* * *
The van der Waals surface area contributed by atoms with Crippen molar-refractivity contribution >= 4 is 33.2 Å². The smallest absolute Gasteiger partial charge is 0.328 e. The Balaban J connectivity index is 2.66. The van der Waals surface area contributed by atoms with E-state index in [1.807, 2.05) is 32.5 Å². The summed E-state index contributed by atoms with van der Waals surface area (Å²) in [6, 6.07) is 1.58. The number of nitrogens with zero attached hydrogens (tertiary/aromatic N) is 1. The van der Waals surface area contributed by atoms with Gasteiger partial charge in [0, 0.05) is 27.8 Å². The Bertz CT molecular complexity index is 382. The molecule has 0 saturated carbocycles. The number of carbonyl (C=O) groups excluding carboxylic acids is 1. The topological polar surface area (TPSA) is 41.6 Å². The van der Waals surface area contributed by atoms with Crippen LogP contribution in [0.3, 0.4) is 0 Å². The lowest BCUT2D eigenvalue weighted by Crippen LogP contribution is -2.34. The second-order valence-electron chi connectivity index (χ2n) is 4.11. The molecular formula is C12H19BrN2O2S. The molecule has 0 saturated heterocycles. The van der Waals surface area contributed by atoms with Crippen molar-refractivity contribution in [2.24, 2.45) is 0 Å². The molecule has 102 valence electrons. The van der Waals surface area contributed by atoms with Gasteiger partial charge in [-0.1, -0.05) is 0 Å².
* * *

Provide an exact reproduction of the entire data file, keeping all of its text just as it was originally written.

The van der Waals surface area contributed by atoms with Crippen molar-refractivity contribution >= 4 is 33.2 Å². The smallest absolute Gasteiger partial charge is 0.328 e. The Balaban J connectivity index is 2.66. The van der Waals surface area contributed by atoms with E-state index in [1.807, 2.05) is 32.5 Å². The summed E-state index contributed by atoms with van der Waals surface area (Å²) in [6, 6.07) is 1.58. The number of nitrogens with zero attached hydrogens (tertiary/aromatic N) is 1. The van der Waals surface area contributed by atoms with Gasteiger partial charge in [0, 0.05) is 27.8 Å². The Bertz CT molecular complexity index is 382. The molecule has 0 saturated carbocycles. The number of carbonyl (C=O) groups excluding carboxylic acids is 1. The topological polar surface area (TPSA) is 41.6 Å². The van der Waals surface area contributed by atoms with Crippen LogP contribution in [0.3, 0.4) is 0 Å². The lowest BCUT2D eigenvalue weighted by Crippen LogP contribution is -2.34. The second-order valence-electron chi connectivity index (χ2n) is 4.11. The molecular formula is C12H19BrN2O2S. The molecule has 0 saturated heterocycles. The van der Waals surface area contributed by atoms with Crippen molar-refractivity contribution in [2.24, 2.45) is 0 Å². The molecule has 102 valence electrons. The van der Waals surface area contributed by atoms with Gasteiger partial charge in [-0.1, -0.05) is 0 Å².